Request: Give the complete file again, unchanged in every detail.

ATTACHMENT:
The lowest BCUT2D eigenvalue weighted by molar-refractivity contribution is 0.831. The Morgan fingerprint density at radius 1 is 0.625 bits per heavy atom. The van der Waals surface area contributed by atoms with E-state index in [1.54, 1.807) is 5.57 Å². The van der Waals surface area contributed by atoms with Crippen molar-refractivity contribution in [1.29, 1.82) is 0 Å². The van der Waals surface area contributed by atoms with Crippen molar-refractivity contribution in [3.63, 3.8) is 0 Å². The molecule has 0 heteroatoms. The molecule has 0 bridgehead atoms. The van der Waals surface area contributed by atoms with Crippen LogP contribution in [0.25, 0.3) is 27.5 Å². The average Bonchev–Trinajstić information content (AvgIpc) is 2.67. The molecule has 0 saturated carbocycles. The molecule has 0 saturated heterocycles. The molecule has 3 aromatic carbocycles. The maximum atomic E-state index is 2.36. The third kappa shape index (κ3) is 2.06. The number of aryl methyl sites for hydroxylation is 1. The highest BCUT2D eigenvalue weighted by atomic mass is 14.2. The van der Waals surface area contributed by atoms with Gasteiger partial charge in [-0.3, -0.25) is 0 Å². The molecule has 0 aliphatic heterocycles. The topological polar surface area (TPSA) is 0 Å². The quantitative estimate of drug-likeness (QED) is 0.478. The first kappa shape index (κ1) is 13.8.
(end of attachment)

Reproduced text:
The lowest BCUT2D eigenvalue weighted by molar-refractivity contribution is 0.831. The Morgan fingerprint density at radius 1 is 0.625 bits per heavy atom. The van der Waals surface area contributed by atoms with E-state index in [1.54, 1.807) is 5.57 Å². The van der Waals surface area contributed by atoms with Crippen molar-refractivity contribution in [1.29, 1.82) is 0 Å². The van der Waals surface area contributed by atoms with Crippen molar-refractivity contribution in [3.63, 3.8) is 0 Å². The molecule has 0 heteroatoms. The molecule has 0 bridgehead atoms. The van der Waals surface area contributed by atoms with Crippen LogP contribution in [0.25, 0.3) is 27.5 Å². The average Bonchev–Trinajstić information content (AvgIpc) is 2.67. The molecule has 0 saturated carbocycles. The molecule has 0 saturated heterocycles. The molecule has 3 aromatic carbocycles. The maximum atomic E-state index is 2.36. The third kappa shape index (κ3) is 2.06. The number of aryl methyl sites for hydroxylation is 1. The highest BCUT2D eigenvalue weighted by atomic mass is 14.2. The van der Waals surface area contributed by atoms with Gasteiger partial charge in [-0.3, -0.25) is 0 Å². The molecule has 0 aliphatic heterocycles. The topological polar surface area (TPSA) is 0 Å². The quantitative estimate of drug-likeness (QED) is 0.478. The first kappa shape index (κ1) is 13.8.